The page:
Twice Baked Cranberry & Pancetta Sweet Potatoes with Balsamic Glaze

The only time I’ve lived away from my hometown was during my sophomore year in college when I moved to Beaufort, a small town on the coast of North Carolina. I lived there for a few months before traveling for a month down the Eastern seaboard to study marine zoogeography. That semester changed my life, and I’ve continued to process the memories over the years. Periodically I’ll share stories here on Willow Bird Baking from that time.

. . .

I stared willfully at the horizon, waiting for the wave of nausea to subside. As if it were having great fun at my expense, the boat rolled over another giant wave. My stomach followed. I was determined not to succumb to the sensation and end up hanging over the railing like several of my friends, so I squinted even harder at the steady line between sky and land.

We’d woken up at an absurd hour to climb aboard the R/V Susan Hudson that morning. We’d all become accustomed to rolling out of bed, pulling on a pair of salty old sneakers, and plowing through the fog of sleep to begin our adventures. Luxuries like showering and hairstyling and even, say, deodorant had long since been abandoned. There was a high likelihood that on any given day we’d find ourselves traipsing through mud up to our thighs (I’m not exaggerating), swimming to a nearby island, or cuddling with sea cucumbers in the shallows. There was no point in getting pretty.

This was our first deep sea expedition. We were traveling miles out into the ocean to dredge and trawl for invertebrates that we would take back to the lab, observe, and then release. I’d been on the Susan Hudson around Pivers Island, home base for the Duke Marine Lab where we lived, but I soon discovered that this was an entirely different experience: one in which I did not have sea legs. Or a sea stomach.

The briney smell of the critters we poured out onto the ship’s deck didn’t help. We quickly flipped fish back out into the sea and scooped heaps of clams, snails, and squids into buckets of seawater. A cacophony of seagull chatter above us reminded us to toss a bit of our impressively fresh sushi into the air now and then.

On our way back with our spineless loot (the squids’ inky water suggested they were none too happy with their temporary accommodations), we docked near Cape Lookout to explore the seashore for a bit before eating lunch back on the boat. The dining hall had packed us sweet little bag lunches complete with a sandwich, apple, and cookie, but the thought of lunch sent my stomach back into a lurch.

Fortunately, one of the guys in our group had grown up on the water in Charleston. Will had battened down hatches, swabbed the deck, shivered some timbers, and every other nautical cliche I can muster up. He saw my decidedly green gills and said, “Make sure to eat.”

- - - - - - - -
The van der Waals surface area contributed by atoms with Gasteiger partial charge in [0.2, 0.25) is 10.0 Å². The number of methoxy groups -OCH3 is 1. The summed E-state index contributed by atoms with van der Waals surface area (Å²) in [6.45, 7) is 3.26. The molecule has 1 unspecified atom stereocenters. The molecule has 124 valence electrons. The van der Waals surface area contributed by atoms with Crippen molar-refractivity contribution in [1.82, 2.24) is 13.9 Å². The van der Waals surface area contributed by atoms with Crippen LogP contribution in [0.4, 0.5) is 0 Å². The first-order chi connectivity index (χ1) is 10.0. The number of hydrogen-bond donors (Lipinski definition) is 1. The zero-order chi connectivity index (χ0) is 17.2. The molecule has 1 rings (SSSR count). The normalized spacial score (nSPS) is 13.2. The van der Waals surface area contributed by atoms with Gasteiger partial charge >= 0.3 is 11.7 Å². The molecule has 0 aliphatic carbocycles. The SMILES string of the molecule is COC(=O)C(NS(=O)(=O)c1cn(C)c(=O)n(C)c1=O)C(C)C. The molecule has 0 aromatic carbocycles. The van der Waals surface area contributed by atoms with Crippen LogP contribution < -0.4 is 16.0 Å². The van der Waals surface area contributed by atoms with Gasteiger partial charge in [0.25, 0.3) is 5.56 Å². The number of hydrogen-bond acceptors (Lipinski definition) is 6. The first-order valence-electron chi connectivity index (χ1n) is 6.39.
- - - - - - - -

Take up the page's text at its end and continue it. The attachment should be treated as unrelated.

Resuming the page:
I was skeptical. “Well, I’m feeling really sick — is it a good idea to eat anything? Isn’t that just asking for trouble?”

“Trust me: eat. You’ll feel better.”

I unfolded the wax paper around my sandwich and took a cautious bite. (By the way, if you’ve never wrapped a sandwich in wax paper for your lunch, you should. The sensory experience of unwrapping that crinkly, smooth paper to eat a humble little sandwich is one of my favorite things in the world.) I don’t remember what sort of sandwich it was, but it tasted otherworldly after an entire morning on the boat. My hunger caught up to me and I finished devouring my sandwich with gusto. I headed for the cookie after that, offering my apple to one of my friends (the peel gets caught in my teeth and drives me batty, so I never eat them).

My trust in Will, given tentatively and mostly out of desperation despite his obvious experience, paid off. I felt better almost instantly. So much so that instead of clenching my bench and staring at the now-bright horizon the entire way back to the lab, I was able to get up and survey the surrounding sea, broken by waves and playful dolphins.

. . .

I’ve moved from research boats to potato boats since my time in Beaufort. In fact, I haven’t stepped foot on an actual boat (unless you count a kayak) in years. And I wouldn’t trust these sweet potatoes to be particularly sea-worthy.

They are fantastic, though. I love twice baked potatoes for their soft, creamy filling, and this play on the theme boasts that same lovely texture. In addition to that, it has a phenomenal collection of flavors: sweet potato, cranberry, salty pancetta, sage, goat cheese, and a sweet balsamic glaze. The pretty presentation is just the icing on the cake.